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Few international artists who create their own style manage to make each of their songs sound different. You know the feeling when you hear a song on the radio for the first time and you immediately associate it with an artist. André Tanneberger, however, manages to give each of his tracks its own spirit while still surprising fans and always remaining ATB. That is exactly what it takes to make an internationally successful producer.
From time to time in each music genre, artists turn up who manage to stir up the scene and thrill the audiences. On the international dance scene, ATB is without a doubt an example of this type of producer and artist. After over eleven years and five ATB albums, the last four of which all made it into the German Top 10, André has become a leading musician and producer. Not just on the dance scene. International stars like Heather Nova, Moby, William Orbit and Michael Cretu from Enigma have called on his services. He also performed with Bryan Adams at Rock in Rio, supplied remixes for pop legends like A-ha and has travelled all over the world to play as a DJ. But what makes ATB so different? What has shaped his style?
André has a unique skill in combining ambient and trance with a wide variety of musical influences. He delivers dance songs with melancholic hooks and wonderful harmonious, smooth and relaxed sounds that carry you away. André has repeatedly laid milestones in modern club music. While many struggle throughout their careers, André immediately went into overdrive with his first ATB track "9 P.M. (Till I Come)", which reached the top of the UK charts in 1999 and brought his music to all continents of the globe. His new single "Marrakech", taken from the upcoming album "No Silence", sees André change his sound again completely, but still characteristically remain ATB. The song is a great club track that sends out a summer feeling to get us all ready for that sunny beach holiday. It even impressed Hollywood as "Marrakech" was chosen to be the title track for the action thriller "Mindhunters", coming to German cinemas on 24 June. (The film stars Christian Slater, Val Kilmer and LL Cool J).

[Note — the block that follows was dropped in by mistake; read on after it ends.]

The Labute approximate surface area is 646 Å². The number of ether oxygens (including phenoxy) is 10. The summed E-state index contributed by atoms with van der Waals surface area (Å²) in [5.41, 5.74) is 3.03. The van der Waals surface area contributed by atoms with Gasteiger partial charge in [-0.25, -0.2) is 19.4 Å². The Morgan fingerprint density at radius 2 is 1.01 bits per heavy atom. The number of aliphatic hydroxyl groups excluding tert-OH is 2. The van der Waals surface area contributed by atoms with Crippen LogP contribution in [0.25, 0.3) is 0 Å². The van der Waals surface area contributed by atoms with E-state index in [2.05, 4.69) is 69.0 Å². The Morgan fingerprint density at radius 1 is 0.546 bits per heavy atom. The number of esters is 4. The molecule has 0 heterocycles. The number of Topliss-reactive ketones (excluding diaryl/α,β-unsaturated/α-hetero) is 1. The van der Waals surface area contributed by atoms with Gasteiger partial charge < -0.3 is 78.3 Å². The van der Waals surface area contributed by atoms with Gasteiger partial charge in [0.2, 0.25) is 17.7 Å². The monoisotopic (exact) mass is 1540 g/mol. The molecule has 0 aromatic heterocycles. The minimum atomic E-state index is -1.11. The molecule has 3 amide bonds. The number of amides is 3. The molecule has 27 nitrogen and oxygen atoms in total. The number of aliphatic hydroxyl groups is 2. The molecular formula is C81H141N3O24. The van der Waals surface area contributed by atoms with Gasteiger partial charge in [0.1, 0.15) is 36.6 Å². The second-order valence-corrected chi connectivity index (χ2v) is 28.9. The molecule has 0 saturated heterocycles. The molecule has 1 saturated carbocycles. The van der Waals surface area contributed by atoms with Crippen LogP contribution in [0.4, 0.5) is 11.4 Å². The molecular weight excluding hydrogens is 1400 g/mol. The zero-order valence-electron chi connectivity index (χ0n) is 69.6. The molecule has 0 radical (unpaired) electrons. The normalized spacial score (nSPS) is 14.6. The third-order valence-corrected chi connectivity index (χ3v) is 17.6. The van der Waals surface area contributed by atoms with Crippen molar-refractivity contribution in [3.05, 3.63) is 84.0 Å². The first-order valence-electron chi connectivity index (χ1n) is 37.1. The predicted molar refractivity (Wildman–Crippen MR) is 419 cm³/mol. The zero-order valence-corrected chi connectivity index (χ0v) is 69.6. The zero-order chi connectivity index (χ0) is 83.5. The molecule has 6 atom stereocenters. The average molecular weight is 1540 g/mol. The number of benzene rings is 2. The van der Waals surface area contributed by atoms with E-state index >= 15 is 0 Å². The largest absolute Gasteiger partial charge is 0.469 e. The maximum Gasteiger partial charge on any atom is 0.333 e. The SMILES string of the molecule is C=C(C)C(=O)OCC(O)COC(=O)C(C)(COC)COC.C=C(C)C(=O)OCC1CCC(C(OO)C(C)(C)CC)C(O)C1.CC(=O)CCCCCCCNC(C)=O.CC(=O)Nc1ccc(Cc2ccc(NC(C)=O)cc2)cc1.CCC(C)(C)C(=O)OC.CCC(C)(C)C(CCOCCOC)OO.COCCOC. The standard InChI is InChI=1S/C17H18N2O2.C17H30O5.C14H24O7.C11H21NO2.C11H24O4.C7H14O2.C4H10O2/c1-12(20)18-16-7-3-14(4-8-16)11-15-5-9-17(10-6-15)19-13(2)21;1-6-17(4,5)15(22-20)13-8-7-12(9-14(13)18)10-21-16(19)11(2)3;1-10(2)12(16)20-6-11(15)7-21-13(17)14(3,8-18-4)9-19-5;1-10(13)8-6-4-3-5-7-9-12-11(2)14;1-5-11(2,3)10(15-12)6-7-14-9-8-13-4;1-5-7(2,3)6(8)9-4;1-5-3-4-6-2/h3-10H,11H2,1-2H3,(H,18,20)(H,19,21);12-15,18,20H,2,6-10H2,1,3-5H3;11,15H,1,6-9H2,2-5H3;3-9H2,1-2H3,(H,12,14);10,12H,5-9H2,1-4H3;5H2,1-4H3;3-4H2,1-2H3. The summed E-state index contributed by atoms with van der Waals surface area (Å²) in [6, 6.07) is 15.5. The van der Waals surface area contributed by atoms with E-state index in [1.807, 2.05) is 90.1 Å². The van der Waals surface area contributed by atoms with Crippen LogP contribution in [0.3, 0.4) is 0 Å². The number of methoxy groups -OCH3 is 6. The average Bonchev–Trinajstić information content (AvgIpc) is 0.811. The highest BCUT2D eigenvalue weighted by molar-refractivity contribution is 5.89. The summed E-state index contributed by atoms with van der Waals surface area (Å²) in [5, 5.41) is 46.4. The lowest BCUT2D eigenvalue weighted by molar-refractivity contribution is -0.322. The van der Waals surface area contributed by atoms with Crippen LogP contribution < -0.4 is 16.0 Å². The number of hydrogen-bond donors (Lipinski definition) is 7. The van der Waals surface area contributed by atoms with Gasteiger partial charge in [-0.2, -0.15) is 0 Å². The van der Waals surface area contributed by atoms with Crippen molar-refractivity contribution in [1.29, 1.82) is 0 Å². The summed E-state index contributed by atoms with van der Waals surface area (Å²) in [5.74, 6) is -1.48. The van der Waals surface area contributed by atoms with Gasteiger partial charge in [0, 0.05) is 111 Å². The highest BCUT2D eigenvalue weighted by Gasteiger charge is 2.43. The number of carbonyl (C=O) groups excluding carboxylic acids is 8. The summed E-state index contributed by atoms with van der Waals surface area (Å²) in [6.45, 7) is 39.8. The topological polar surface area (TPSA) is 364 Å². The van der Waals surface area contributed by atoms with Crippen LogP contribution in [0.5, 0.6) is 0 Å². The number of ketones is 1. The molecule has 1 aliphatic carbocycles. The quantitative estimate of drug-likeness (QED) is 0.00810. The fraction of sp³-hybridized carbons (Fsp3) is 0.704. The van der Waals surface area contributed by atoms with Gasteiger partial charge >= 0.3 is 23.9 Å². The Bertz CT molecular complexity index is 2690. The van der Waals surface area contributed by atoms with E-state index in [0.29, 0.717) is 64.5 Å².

André has worked with various artists again on his fifth album "No Silence". The first single "Marrakech" was recorded with British vocalist Tiff Lacey, who previously worked with trance legend Paul Oakenfold. Canadas Roberta Carter Harrison, who sang on "Let U Go", "I Don't Wanna Stop" and "Hold You", is also back on board.
"Todays hectic life and high level of stress is having an extreme effect on people. Music can provide us with calm, distraction and relaxation," claims André Tanneberger. If you take the time to listen to "No Silence", you will understand the real purpose behind ATB's way of making and living music. The melancholic and spherical beats combined with charismatic female vocals create an environment where your mind can drift away.
You can also see how important ATBs message is due to the fact that he not only produces the music himself and takes his songs to the masses as a DJ, André Tanneberger also wants to share his knowledge and skills. He has therefore set up the SEAP in Bochum with his producer partner and friend Woody. The "School for Engineering and Audio Producing" is a production school where young ambitious producers can find their way to a professional career in the music business. The SEAP also provides a platform for those wanting to perfect their hobby and move beyond their previous musical and production horizons.
But back to ATB.
"No Silence" is a concept album. An album that you can listen to in one go without taking a break, on which the individual tracks are connected via intros and outros to form a complex, intense musical experience. Listeners are immediately carried along and caught under ATBs spell. Music is Andrés ecstasy and you can sense that throughout the album.
ATB told us about his obsession on his last album "Addicted To Music" and thankfully he has not decided to look for a cure yet. "No Silence" holds a message that will continue to be heard thanks to the modern age of CDs in the days of cassettes, this album would have been chewed up due to overplay.